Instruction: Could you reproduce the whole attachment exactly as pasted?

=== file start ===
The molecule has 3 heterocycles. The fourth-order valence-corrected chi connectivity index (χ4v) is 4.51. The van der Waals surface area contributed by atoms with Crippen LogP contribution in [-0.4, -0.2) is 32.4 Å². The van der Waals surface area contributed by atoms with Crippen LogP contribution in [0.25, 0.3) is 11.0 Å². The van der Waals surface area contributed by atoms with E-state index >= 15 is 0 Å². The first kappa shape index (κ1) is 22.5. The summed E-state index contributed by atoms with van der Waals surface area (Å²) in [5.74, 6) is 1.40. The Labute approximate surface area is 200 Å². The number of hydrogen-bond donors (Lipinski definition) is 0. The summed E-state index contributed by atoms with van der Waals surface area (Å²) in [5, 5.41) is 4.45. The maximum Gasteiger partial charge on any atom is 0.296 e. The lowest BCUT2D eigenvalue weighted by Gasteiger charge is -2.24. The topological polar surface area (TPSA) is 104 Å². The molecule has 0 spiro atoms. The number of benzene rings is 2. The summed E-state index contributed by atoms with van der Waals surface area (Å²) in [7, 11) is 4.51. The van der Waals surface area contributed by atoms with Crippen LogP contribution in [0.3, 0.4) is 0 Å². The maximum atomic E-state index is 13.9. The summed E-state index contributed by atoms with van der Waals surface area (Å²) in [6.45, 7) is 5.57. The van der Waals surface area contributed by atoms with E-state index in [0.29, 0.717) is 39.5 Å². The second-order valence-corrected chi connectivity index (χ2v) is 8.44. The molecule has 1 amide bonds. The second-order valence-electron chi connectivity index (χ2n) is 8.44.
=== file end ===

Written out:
The molecule has 3 heterocycles. The fourth-order valence-corrected chi connectivity index (χ4v) is 4.51. The van der Waals surface area contributed by atoms with Crippen LogP contribution in [-0.4, -0.2) is 32.4 Å². The van der Waals surface area contributed by atoms with Crippen LogP contribution in [0.25, 0.3) is 11.0 Å². The van der Waals surface area contributed by atoms with E-state index >= 15 is 0 Å². The first kappa shape index (κ1) is 22.5. The summed E-state index contributed by atoms with van der Waals surface area (Å²) in [5.74, 6) is 1.40. The Labute approximate surface area is 200 Å². The number of hydrogen-bond donors (Lipinski definition) is 0. The summed E-state index contributed by atoms with van der Waals surface area (Å²) in [5, 5.41) is 4.45. The maximum Gasteiger partial charge on any atom is 0.296 e. The lowest BCUT2D eigenvalue weighted by Gasteiger charge is -2.24. The topological polar surface area (TPSA) is 104 Å². The molecule has 0 spiro atoms. The number of benzene rings is 2. The summed E-state index contributed by atoms with van der Waals surface area (Å²) in [7, 11) is 4.51. The van der Waals surface area contributed by atoms with Crippen LogP contribution in [0.3, 0.4) is 0 Å². The maximum atomic E-state index is 13.9. The summed E-state index contributed by atoms with van der Waals surface area (Å²) in [6.45, 7) is 5.57. The van der Waals surface area contributed by atoms with E-state index in [0.29, 0.717) is 39.5 Å². The second-order valence-corrected chi connectivity index (χ2v) is 8.44. The molecule has 1 amide bonds. The second-order valence-electron chi connectivity index (χ2n) is 8.44.